The righteous will govern the nations of the earth, with God as king or emperor. In Daniel, “. . . judgment will come to the saints and they will possess the kingdom” (Daniel 7:22). This verse from Daniel is almost repeated verbatim in Matthew, 1 Corinthians, and Revelation.
Those who trust in God will receive true understanding. They will live with God in a state of love. God will give them grace and compassion. God will visit his chosen ones.
Life is not defined by death. Death is not divine judgment. God created us for life eternal. Our destiny is to be in righteous relationship with God and with one another. God does not instigate suffering. God desires to work with us through suffering. Mercy and love are God’s gifts to us in this life and in the next. The foolish are blind to God’s desire for creation. Creation is designed for life with God.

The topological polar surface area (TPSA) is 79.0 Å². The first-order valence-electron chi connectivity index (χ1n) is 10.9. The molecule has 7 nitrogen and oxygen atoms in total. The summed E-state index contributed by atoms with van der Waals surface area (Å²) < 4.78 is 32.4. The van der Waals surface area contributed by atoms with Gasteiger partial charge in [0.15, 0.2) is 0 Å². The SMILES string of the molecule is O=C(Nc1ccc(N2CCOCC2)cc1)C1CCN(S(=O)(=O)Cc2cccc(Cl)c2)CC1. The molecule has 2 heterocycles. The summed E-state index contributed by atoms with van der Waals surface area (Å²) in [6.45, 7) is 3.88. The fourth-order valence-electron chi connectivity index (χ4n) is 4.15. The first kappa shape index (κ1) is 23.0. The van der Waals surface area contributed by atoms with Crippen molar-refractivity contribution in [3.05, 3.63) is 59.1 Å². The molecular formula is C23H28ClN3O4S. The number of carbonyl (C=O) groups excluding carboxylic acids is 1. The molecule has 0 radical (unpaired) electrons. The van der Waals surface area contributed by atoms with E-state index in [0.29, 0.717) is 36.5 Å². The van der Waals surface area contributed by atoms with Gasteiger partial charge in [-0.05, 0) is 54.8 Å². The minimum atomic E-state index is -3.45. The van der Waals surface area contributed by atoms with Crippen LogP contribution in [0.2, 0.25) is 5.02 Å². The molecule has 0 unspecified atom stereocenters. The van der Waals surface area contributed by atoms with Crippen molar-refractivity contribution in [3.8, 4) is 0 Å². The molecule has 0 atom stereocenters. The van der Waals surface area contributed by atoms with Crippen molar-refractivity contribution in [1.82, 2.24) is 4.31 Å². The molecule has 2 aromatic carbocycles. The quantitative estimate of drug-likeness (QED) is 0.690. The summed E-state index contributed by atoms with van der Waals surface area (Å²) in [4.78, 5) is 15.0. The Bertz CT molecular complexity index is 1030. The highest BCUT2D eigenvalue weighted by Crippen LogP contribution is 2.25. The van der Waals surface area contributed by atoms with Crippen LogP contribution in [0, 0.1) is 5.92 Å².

And we, who are baptized, are called saints. And as saints, we inherit an eternal place with God with grace and mercy.
We now pray: Gracious God and giver of all good gifts, thank you for the gift of grace, through which we receive your loving presence in good times and in bad times, may we also reflect your grace in how we deal with others, through Jesus Christ our Lord. Amen.
Text: Wisdom of Solomon 3:1-9 (NRSV)
3 But the souls of the righteous are in the hand of God,
and no torment will ever touch them.
2 In the eyes of the foolish they seemed to have died,
and their departure was thought to be a disaster,
3 and their going from us to be their destruction;
but they are at peace.
4 For though in the sight of others they were punished,
their hope is full of immortality.
5 Having been disciplined a little, they will receive great good,
because God tested them and found them worthy of himself;
6 like gold in the furnace he tried them,
and like a sacrificial burnt offering he accepted them.
7 In the time of their visitation they will shine forth,
and will run like sparks through the stubble.
8 They will govern nations and rule over peoples,
and the Lord will reign over them forever.
9 Those who trust in him will understand truth,
and the faithful will abide with him in love,
because grace and mercy are upon his holy ones,
and he watches over his elect.a
a Text of this line uncertain; omitted by some ancient authorities. Compare 4:15
 The Holy Bible: New Revised Standard Version. 1989. Nashville: Thomas Nelson Publishers.